Drivers responsible for pollution

If you believe in the statement, “guns don’t kill people, people kill people” then it follows suit that, “cars don’t pollute, people pollute.”

Yes, this is a column about putting the pollution onus on the right people: you and me.

Long before the commotion over global warming and climate change, the highly populated state of California had tough emissions laws to help reduce pollution from vehicles.

As our population grows and global warming moves up in priority, the pressure is mounting.

On the surface, the California government looks like a hero for wanting strict standards, the politicians look good and we all think that we’re doing something about the pollution problem. But behind all the grandstanding and backslapping, are we really?

Many congested European cities are trying to address pollution by mandating stricter emissions standards on cars and trucks, implementing a sticker system to show which vehicles conform to the standards and penalizing those that do not by charging fees for entering the city core. Some cities won’t allow unnecessary vehicles to drive downtown when it’s busy. Is this where we’re heading?

Without depending on lawmakers and politicians, it’s important that we address pollution issues on a personal level and really take a look at what we, as individuals, are doing to the environment. I think it’s easy to get caught up in our daily lives and take for granted what we have and forget or not really consider the consequences of our wasteful lifestyles.

New laws governing emissions affect new cars, not the ones already on the road creating the pollution: the one in your driveway now. Blame vehicles all you like, but the pollution problem was created by us and the way we live our lives. By taking stock of how we live and pollute, we can make adjustments to make all the difference in the world.

There is nothing wrong with governments fighting for stricter emissions laws. It’s needed and I applaud the effort, especially since, over time, vehicles pollute less and don’t sacrifice performance. As an auto enthusiast, I think this is a win-win situation.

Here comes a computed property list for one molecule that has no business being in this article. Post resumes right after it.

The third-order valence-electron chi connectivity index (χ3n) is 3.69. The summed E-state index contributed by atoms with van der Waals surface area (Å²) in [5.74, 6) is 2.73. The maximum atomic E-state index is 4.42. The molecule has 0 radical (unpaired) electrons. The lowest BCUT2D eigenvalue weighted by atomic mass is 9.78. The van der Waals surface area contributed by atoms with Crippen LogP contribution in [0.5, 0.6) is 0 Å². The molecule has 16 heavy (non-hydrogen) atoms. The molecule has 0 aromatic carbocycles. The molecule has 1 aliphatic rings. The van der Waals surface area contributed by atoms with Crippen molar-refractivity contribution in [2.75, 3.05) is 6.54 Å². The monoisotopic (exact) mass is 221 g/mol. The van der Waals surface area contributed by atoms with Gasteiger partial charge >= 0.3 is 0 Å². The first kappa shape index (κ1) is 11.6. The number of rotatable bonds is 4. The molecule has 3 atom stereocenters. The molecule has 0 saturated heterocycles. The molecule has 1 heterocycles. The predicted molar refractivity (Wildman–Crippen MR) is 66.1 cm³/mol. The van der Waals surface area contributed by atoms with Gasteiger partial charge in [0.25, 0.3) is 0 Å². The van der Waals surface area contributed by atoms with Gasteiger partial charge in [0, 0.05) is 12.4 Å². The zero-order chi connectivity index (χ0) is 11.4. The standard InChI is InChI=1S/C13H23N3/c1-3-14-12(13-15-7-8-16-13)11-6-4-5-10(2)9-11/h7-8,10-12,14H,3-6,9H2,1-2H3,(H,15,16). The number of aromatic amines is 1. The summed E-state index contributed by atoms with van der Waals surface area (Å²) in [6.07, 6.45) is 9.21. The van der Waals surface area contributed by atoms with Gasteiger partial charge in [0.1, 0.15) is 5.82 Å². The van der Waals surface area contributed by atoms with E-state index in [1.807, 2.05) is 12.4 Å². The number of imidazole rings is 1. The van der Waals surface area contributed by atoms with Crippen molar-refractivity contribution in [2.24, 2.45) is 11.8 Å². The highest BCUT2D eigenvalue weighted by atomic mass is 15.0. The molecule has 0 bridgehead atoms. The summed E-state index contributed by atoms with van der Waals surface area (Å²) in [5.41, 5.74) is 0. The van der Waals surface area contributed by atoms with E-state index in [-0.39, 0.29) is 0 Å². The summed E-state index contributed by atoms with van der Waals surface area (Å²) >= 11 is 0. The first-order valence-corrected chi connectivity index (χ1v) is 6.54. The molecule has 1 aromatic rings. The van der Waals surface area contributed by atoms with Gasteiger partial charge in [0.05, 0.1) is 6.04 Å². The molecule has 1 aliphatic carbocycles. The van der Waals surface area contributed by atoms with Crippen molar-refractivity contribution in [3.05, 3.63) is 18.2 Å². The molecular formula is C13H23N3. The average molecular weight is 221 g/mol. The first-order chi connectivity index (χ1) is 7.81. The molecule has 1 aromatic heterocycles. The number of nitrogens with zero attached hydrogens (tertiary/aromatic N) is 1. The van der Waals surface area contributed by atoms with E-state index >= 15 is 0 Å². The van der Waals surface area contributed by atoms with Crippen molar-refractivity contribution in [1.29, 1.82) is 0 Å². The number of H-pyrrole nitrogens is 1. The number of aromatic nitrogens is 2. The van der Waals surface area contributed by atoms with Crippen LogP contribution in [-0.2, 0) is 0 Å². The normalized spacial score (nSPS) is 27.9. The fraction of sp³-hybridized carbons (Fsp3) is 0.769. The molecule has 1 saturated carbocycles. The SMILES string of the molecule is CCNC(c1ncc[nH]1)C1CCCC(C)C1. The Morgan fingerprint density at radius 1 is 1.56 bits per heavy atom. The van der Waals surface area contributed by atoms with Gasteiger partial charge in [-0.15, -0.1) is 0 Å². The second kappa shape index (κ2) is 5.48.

However, it would be nice if we did not have to be subject to government intervention and did not have to be punished with fees or bribed with tax incentives and things such as carpool-lane privileges for driving gasoline-electric hybrid vehicles. It would be great if we all just cared enough to make simple changes on our own since, although government has the authority to make legislative change, the power to make personal change is in the hands of its citizens.

Unfortunately, major change isn’t all that easy. Los Angeles, my hometown, does not have a particularly good or useful public transportation system. Why would we when we can all seemingly drive without consequence? We have a subway, but it does not take us to all areas of the city, and, unlike in Europe, it’s associated with an undesirable criminal element. Because of this perception alone, I’ve never taken it. We have buses, but they are slow because of our traffic congestion. That means there are millions upon millions of us driving our cars on a daily basis. If government is truly serious about reducing pollution and not just making laws, it must get to work on this transportation issue.

In the meantime, we need to take a look at our personal use before government begins to try to regulate it, such is case with the congested European cities. If we can’t police ourselves, someone else will. Do you want to be told where you can drive or how much gasoline you can use? Of course not. And to prevent that from happening we need to take stock of what we’re doing.

So, carpool more often and drive vehicles that make sense for your lifestyle. Reduce wasteful use because it’s that use that creates pollution. Get on your bike. And if you don’t have bike lanes, lobby for them.

In cities where a good transportation infrastructure exists, we should be taking the trains and subways more often. And we should all consider combining trips and think about our vehicle-purchase decisions and how we intend to drive that car or truck. You might look and feel really cool in that big 4×4 trapped in rush-hour traffic, but is that a wise and responsible choice? Do you really need to be stuck in traffic with it?

It seems hypocritical to complain about environmental issues, press government into taking action on car companies and then take no responsibility for our personal use.

So many of you are already making a huge impact for the better and I commend that. I am going to work harder in my own life to make a personal difference.

We need to do more than raise awareness and make new laws. We need to take action.

Among her numerous accomplishments, Courtney Hansen is the author of her own book entitled the Garage Girl’s Guide, the host of Spike TV’s “Power Block,” the former host of TLC’s “Overhaulin'” and a writer with Wheelbase Communications. You can email her by logging on to

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